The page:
And yet the simple fact that vegetarianism existed in Tibet is almost unknown today. Indeed, contemporary Tibetan Buddhists—both Tibetan and Western—tend to assume that vegetarianism was a non-issue. Time and again I have been told that researching the history of Tibetan vegetarianism is pointless, as the diet simply did not exist. Contained in this assumption, moreover, is an argument against adopting vegetarianism today. Like followers of other traditions, Tibetan Buddhists often look to examples set by previous masters to guide their own conduct. So it is not surprising that contemporary Buddhists often answer the question of why they eat meat by pointing to revered masters from the past who ate meat. Vegetarianism, following this view, is a modern innovation foreign to traditional Tibetan Buddhism and should therefore be regarded with suspicion.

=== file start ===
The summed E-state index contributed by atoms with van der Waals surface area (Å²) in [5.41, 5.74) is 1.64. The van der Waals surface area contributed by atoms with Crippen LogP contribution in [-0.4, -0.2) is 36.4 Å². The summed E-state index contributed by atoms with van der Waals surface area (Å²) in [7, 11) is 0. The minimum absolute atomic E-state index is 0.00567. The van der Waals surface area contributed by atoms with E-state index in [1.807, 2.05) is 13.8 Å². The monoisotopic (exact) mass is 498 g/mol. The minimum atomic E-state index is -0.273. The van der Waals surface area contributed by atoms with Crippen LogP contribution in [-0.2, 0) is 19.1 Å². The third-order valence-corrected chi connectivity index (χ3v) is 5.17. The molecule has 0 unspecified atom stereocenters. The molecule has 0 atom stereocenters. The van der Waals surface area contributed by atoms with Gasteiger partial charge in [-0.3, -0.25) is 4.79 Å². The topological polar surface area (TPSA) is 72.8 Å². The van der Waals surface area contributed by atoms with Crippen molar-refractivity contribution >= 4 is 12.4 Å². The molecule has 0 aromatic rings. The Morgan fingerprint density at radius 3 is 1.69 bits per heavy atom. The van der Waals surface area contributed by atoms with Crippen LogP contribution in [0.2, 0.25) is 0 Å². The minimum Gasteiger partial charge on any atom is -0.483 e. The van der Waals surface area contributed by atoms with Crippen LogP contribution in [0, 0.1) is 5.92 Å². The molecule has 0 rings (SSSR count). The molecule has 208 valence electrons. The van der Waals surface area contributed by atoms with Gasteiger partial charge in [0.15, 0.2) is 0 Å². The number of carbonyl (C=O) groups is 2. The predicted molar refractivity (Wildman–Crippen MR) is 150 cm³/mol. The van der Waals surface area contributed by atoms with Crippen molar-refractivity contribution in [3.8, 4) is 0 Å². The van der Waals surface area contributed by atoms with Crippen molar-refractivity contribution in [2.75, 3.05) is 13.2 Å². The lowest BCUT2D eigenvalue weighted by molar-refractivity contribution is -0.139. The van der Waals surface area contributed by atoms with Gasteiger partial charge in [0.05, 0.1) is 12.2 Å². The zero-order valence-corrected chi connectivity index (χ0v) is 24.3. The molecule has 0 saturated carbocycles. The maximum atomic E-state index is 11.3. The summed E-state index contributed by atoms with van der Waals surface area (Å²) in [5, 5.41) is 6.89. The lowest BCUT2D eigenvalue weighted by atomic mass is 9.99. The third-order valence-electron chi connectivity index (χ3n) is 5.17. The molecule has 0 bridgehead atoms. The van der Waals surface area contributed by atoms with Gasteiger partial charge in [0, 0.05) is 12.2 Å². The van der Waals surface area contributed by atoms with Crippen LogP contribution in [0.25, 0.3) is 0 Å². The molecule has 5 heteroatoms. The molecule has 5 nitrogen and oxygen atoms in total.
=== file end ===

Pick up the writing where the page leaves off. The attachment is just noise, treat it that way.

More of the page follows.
But this is not true. Vegetarianism was not only present in pre-communist Tibet; it was in fact a significant aspect of Tibetan religious practice. It is not that vegetarianism ever became the norm—even among the devout, it always seems to have been a minority practice. But it was a significant and vocal minority. Furthermore, these vegetarian lamas came from all the major Buddhist lineages in Tibet, from all regions, and from all time periods. Some were relatively minor figures, but others were among the most important masters of their day and remain well known centuries later. Dolpopa, the 14th-century founder of the Jonang lineage, became a vegetarian when he took full ordination at 22. Jikten Gonpo and Taklung Tangpa, founders of the Drigung Kagyu and Taklung Kagyu in the 12th century, were both lifelong vegetarians, as was Ngorchen Kunga Zangpo, 15th-century founder of the Ngor Sakya. At least seven members of the Karmapa lineage have been vegetarian. The 19th-century master Shabkar Tsokdruk Rangdrol, his contemporary Patrul Rinpoche, the early 20th-century Bon polymath Shardza Tashi Gyaltsen, and many others were all staunch vegetarians.